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Abstract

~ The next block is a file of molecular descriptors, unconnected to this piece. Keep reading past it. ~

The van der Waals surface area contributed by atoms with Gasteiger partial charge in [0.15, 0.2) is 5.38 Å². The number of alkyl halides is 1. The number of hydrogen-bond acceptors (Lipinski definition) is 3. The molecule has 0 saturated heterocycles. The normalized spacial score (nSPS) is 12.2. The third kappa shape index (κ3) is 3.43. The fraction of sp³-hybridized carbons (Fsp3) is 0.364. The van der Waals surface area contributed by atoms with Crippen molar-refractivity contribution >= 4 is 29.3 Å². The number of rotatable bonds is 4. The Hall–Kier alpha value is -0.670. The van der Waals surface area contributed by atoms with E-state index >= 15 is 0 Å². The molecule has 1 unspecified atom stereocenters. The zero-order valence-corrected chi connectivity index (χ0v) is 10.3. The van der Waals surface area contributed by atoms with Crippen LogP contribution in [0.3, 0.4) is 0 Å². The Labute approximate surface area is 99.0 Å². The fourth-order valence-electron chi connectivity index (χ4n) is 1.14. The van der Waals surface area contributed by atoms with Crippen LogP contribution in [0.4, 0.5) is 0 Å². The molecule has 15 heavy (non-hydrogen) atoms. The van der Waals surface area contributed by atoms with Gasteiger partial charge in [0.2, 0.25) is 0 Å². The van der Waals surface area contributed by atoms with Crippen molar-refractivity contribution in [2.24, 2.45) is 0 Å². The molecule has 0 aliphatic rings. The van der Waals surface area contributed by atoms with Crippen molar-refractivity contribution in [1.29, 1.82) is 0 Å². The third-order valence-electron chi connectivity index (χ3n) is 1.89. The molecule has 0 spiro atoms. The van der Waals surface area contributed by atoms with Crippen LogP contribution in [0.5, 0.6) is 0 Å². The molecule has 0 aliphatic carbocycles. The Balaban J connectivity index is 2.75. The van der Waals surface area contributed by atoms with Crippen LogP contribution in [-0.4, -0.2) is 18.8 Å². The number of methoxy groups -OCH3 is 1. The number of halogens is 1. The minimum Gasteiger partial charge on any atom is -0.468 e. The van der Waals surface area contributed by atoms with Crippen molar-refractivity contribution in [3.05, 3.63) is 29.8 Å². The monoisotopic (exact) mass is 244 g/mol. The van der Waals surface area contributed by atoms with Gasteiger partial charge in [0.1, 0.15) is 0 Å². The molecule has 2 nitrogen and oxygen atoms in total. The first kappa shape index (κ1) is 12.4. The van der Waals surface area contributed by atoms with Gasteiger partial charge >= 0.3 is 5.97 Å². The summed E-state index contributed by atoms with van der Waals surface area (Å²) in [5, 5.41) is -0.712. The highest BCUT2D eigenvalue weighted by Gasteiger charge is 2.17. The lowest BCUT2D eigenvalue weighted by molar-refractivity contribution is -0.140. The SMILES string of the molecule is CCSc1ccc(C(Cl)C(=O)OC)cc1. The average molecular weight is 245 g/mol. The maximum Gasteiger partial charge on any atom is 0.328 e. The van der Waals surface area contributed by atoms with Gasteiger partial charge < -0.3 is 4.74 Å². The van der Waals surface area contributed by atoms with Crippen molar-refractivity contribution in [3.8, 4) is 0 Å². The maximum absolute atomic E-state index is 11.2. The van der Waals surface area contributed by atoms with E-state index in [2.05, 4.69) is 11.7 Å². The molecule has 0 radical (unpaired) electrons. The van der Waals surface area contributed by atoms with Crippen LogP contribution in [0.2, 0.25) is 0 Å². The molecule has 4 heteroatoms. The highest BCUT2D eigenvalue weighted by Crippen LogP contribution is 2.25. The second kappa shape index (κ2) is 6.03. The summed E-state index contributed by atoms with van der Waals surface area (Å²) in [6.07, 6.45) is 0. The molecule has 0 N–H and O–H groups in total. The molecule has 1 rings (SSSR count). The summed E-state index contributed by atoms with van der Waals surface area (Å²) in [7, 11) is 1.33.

This study exploits spatial anomalies in school funding policy in England to provide new evidence on the impact of resources on student achievement in urban areas. Anomalies arise because the funding allocated to Local Education Authorities (LEA) depends, through a funding formula, on the 'additional educational needs' of its population and prices in the district. However, the money each school receives from its LEA is not necessarily related to the school's own specific local conditions and constraints. This implies that neighbouring schools with similar intakes, operating in the same labour market, facing similar prices, but in different LEAs, can receive very different incomes. We find that these funding disparities give rise to sizeable differences in pupil attainment in national tests at the end of primary school, showing that school resources have an important role to play in improving educational attainment, especially for lower socio-economic groups. The design is geographical boundary discontinuity design which compares neighbouring schools, matched on a proxy for additional educational needs of its students (free school meal entitlement – FSM), in adjacent districts. The key identification requirement is one of conditional ignorability of the level of LEA grant, where conditioning is on geographical location of schools and their proportion of FSM children

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